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Opinion The Jan. 6 hearing’s devastating case against Trump’s co-conspirator

John Eastman, with Rudy Giuliani by his side, addresses Donald Trump supporters at a rally on Jan. 6, 2021. (Jim Bourg/Reuters)
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Thursday’s hearing of the select committee investigating the insurrection took us inside the White House in the lead up to the Jan. 6, 2021, attack on the Capitol, and the star was John Eastman, author of the blueprint for Donald Trump’s effort to overthrow the 2020 election.

The committee and witnesses offered a devastating case against Eastman, one that both reinforced what was already known and offered new information that made the president and his pet lawyer’s conduct look even worse — and perhaps criminal.

But as you ponder the case against Eastman, remember this: Eastman functioned as Trump’s agent throughout. Trump directly instructed his vice president, Mike Pence, to heed to Eastman’s advice, and to carry out his scheme.

The hearing on Thursday developed two big new storylines about Eastman.

First, it showed that Eastman might have fully understood that his scheme — which entailed getting Pence to delay the electoral count in Congress, giving states time to certify sham electors for Trump, based on a fictional legal theory — could lead to violence. And Eastman apparently shrugged off this possibility.

This came from White House lawyer Eric Herschmann, who testified that he directly warned Eastman that executing his scheme would “cause riots in the streets.”

“And he said words to the effect of, ‘There’s been violence in the history of our country in order to protect the democracy or to protect the republic,’ " Herschmann continued.

Riots, you see, would be a small price to pay in service of carrying out the coup.

Similarly, Greg Jacob, chief counsel to Pence, testified he told Eastman that if Pence followed his advice, the resulting conflict “might well then have to be decided in the streets.” If Eastman was troubled by this, it didn’t slow his plotting.

Of course, we did get street violence. But it was the other way around: Trump incited the violence for the apparent purpose of pressuring Pence to complete the plan Eastman had hatched.

Indeed, as the hearing also demonstrated, Eastman made one last-ditch effort to get Pence to delay the electoral count after the mob had already rampaged through the Capitol.

The second big reveal was that in the days after Jan. 6, Eastman sought a pardon from Trump. It’s hard to say what this means: Eastman didn’t get one, and he might simply say he figured he’d be prosecuted, martyr-like, by the incoming regime. But it appears to reveal consciousness of legal vulnerability.

It’s important to remember that Eastman wasn’t a rogue operator. He was operating at Trump’s direction. Just about everything Trump did — pressuring elections officials to find fake votes, pressuring the Justice Department to manufacture fake evidence of voter fraud, pressuring state legislatures to certify fake electors — was in service of the ultimate scheme outlined by Eastman.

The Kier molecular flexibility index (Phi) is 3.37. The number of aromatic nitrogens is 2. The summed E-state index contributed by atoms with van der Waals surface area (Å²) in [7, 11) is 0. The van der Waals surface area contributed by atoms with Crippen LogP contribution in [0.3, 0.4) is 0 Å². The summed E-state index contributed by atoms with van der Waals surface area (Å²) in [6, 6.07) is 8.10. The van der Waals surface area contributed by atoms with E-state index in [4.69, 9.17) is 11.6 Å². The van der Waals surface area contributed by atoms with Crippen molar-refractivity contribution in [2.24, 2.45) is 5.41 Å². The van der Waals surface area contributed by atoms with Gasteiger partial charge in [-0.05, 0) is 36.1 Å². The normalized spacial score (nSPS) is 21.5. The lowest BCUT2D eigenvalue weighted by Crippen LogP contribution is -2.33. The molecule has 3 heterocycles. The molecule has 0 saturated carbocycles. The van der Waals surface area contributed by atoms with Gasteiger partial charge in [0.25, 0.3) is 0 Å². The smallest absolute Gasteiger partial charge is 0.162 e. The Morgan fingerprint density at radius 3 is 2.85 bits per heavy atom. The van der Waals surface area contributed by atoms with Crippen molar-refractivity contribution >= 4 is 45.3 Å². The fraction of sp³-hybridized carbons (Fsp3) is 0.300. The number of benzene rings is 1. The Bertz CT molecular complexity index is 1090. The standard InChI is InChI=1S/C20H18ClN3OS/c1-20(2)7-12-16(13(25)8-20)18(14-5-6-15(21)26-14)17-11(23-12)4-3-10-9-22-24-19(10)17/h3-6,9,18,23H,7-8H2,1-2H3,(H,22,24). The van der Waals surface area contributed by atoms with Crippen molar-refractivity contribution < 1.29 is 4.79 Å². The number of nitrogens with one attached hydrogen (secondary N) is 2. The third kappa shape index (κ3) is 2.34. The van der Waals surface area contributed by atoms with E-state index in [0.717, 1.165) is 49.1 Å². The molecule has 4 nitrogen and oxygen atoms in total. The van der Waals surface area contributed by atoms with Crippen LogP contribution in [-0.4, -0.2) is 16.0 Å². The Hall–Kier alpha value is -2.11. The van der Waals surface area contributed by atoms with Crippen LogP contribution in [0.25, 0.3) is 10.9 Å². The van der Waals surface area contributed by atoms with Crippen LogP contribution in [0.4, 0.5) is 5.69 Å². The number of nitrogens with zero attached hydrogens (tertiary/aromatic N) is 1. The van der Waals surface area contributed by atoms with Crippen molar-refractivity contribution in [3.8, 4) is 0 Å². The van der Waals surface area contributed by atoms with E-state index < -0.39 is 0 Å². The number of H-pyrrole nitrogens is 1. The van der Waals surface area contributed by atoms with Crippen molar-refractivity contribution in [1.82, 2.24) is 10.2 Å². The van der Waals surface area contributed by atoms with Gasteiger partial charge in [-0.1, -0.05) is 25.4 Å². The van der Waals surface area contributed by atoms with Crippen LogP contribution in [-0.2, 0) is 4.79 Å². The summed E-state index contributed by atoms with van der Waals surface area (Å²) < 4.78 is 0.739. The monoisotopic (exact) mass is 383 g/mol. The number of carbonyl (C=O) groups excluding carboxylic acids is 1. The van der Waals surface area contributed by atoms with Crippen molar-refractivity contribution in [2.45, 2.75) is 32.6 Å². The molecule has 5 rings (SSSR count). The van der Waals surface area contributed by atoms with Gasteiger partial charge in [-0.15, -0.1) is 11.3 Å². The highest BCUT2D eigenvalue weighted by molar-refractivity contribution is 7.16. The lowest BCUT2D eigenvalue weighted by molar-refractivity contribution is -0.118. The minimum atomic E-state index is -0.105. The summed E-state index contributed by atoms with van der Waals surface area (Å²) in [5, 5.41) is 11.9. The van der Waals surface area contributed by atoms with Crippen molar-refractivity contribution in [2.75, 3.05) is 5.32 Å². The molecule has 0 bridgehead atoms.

On Jan. 4, Trump assembled Eastman and Pence in the Oval Office, and reportedly instructed Pence to follow Eastman’s plan: “You really need to listen to John. He’s a respected constitutional scholar. Hear him out.”

Then on Jan. 6, Pence aides lashed out at Eastman, claiming he personally was to blame for the violence, having pushed Trump’s scheme to its maximal extent. One of them described Eastman’s advice as “a serpent in the ear of the President of the United States.” That was entirely accurate.

Trump and Eastman were co-conspirators. Recall that when a federal judge recently posited that laws were broken in connection with Jan. 6, he asserted that both Trump and Eastman may have committed crimes.

In those court papers, the judge wrote that they may have committed “conspiracy to defraud the United States.” He suggested they enter into an agreement to obstruct a lawful function of government — Congress’s counting of electoral votes — and that both “likely knew” the plan was an illegal violation of the Electoral Count Act of 1887. Corrupt pressure on Pence may have constituted the requisite “act” in furtherance of that conspiracy.

Of course, the Justice Department might not view Eastman’s conduct this way. And Matthew A. Seligman, a legal scholar and expert on the ECA, says Eastman might argue he was simply advising his client — Trump — that he had the option of trying to get Pence to delay the electoral count, in the good-faith belief that the ECA might be unconstitutional and Pence might not have to follow it.

“Eastman's defense will be to shroud himself in his role as a lawyer — how could it be criminal just to give his client legal advice?” Seligman told us.

But such a defense might break down, since this legal advice might have been knowingly bogus and offered in furtherance of a conspiracy to thwart the electoral count — and to break our constitutional order.

“As the committee’s hearing demonstrated, this was knowingly giving a bogus legal pretext to violate the Constitution as the president frantically tried to stay in power after losing the election,” Seligman said. “That is the most profoundly corrupt intent possible in our constitutional system.”

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